Chicago Tribune

“I should pause here to note the awful timeliness of The Happiest People in the World, featuring as it does a cartoonist in hiding from those who supposedly wish to kill him. But Clarke’s novel is also resolutely untimely, neither a fanged satire on Muslim fundamentalism and thoughtless Western provocation, nor an in-depth examination of cultural differences. (Indeed, it is hard to say whether the cartoonist or the terrorist is less invested in his respective task.) Rather, the novel is a comic fable about that most timeless of human attributes: cluelessness. And that cluelessness is understandable given that Clarke’s comic world — like most comic worlds — is plagued with a systemic confusion over everything from people’s identities to the definition of an inanimate object like a hunting rifle: “…It was one of those hunting rifles that you could swear was really an assault rifle, but if you swore that, then the hunter who carried the assault rifle would swear that is was really a hunting rifle because he hunted with it.”
The Millions

The Happiest People in the World” is…both very funny and very sad….I didn’t realize until I sat down and started writing this exactly how deeply The Happiest People in the World cut me. It’s sharp like that: it takes a while for your brain to register the sting.”
Arkansas Democrat-Gazette

“In a madcap, international adventure, Brock Clarke, author of An Arsonist’s Guide to Writers’ Homes in New England, asks what would happen if one of the happiest people in the world–a Dane–was forced to flee Denmark and reinvent himself in a small town in upstate New York. Clarke’s answer will make readers laugh, scratch their heads and maybe even investigate their high school guidance counselors a bit more closely.”
Shelf Awareness, Dedicated Issue of Maximum Shelf

“Clarke…explore[s] the elastic and elusive nature of optimism while satirizing the spy novel and honing his skills as an absurdist. By taking the happiest person in the world out of his natural habitat, we see more clearly American’s futile preoccupation with trying to find happiness at any price.”
Maine Sunday Telegram

The Happiest People In The World is a hilarious spoof of American and European culture, politics, terrorism, marriage, romance, secret agents, small-town life, even the absurd advice of high school guidance counselors. This would be a wildly funny, unconventional spy and political correctness novel if its wacky characters and comic situations weren’t so sadly real.
Kennebec Journal and Morning Sentinel

“Dear Brock Clarke:
Please stop being disingenuous about whether you know how to get a novel off to a snorting good start. You gave The Boston Globe a self-deprecating interview that was just plain inaccurate about your work. How could you say “I often start my books with cheap irony,” when your latest, “The Happiest People in the World,” begins with a raucous bar scene featuring party streamers, smoke, prone bodies, spilled fluids and a stuffed moose with a surveillance camera in its left eye?”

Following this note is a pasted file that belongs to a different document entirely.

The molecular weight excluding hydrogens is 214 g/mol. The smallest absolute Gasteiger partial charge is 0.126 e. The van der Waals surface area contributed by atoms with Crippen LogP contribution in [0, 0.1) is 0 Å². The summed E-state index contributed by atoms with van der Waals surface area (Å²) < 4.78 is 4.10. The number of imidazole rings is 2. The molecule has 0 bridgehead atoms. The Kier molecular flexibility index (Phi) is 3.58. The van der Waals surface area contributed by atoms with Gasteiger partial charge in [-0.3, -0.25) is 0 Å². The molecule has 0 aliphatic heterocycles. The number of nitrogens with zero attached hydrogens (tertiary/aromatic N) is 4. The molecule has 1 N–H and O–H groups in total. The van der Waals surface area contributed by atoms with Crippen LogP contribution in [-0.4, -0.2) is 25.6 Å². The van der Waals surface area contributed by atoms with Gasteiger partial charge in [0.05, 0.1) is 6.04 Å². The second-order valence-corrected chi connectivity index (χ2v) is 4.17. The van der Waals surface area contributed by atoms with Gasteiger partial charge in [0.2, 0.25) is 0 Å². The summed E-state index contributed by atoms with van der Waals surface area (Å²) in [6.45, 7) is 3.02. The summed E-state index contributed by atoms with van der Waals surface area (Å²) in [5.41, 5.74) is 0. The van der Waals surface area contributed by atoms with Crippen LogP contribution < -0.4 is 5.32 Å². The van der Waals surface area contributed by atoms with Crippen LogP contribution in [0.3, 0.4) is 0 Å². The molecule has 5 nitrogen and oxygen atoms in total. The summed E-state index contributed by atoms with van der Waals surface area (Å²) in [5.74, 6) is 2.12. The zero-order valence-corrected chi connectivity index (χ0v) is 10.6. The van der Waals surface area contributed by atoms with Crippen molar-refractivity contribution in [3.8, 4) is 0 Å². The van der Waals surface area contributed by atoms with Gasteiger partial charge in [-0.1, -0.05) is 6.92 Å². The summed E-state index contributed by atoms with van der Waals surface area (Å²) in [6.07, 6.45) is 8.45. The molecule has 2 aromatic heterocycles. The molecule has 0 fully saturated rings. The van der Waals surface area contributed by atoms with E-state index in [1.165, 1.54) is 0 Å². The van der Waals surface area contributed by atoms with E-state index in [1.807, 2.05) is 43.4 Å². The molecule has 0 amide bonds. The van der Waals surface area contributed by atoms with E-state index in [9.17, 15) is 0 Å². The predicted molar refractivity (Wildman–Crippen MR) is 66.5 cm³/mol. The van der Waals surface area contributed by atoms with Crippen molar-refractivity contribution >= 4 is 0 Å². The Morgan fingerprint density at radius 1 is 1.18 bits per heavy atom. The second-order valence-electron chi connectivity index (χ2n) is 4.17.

The New York Times

“In the wacky, new spy novel The Happiest People in the World, Brock Clarke crafts a satirical commentary on how paranoia and spy-obsessed culture can go wrong – and when this many CIA operatives are involved, something is always going wrong.”
Everyday E-Book

The Happiest People in the World is a sizzling spy-novel satire.”
—Minneapolis City Pages


“This madcap adventure mixes small-town teachers, barkeeps, teenagers, and fry-cooks with international spies, terrorists, and political refugees. But it is the writing itself that is the true star here, as Clarke delves deep into the hidden and mixed emotions we carry for the ones we love, turning out sentence after sentence that will make you stop to admire its clear, crisp daring and perfect delivery. Yes! I thought, as I read these pages. That’s how you write a good book.”
—Hannah Tinti, author of The Good Thief

“This novel, good lord, is his best one yet. Brock Clarke portrays, with terrifying accuracy, the lives of people who constantly ruin things without ever quite understanding why or how, which eventually gives way to a strange kind of invulnerability. There is no writer who does this better than he does, creating that wonderful mixture of unexpected, sharp comedy and genuine empathy. The Danes may be The Happiest People in the World, but you can easily join those ranks simply by reading this amazing book.”
—Kevin Wilson, author of The Family Fang

“If the literary category of ‘mordant fable’ exists at all, it may be because Brock Clarke invented it. The Happiest People in the World is everything we fans have come to love from a Clarke novel: playful and deliriously skewed and somehow balancing between genuinely great-hearted and gloriously weird.”
—Lauren Groff, author of Arcadia

“Brock Clarke’s hilarious new novel starts out in rural Denmark, then takes us someplace really foreign and utterly weird: upstate New York. The parallel universe Clarke creates there is both our world and not, and like his baffled, yearning characters, we navigate it with surprise and wonder.”
—Richard Russo, author of Elsewhere

“Murder, arson, adultery, drugging and drinking, cruel politics—reading a book crammed with such activities can make the timid and yearning among us feel like The Happiest People in the World.”
—Edith Pearlman, auhor of Binocular Vision

“Like no other writer in contemporary American literature, Brock Clarke has a way of looking at us, I mean looking straight at us—warts, lots of warts, and beauty and hypocrisy and love, too, the gamut. And he’s done it again in his brilliant The Happiest People in the World . . . I for one am grateful he’s out there—watching our every move.”
—Peter Orner, author of Esther Stories

News, Features, Interviews, and Other Stuff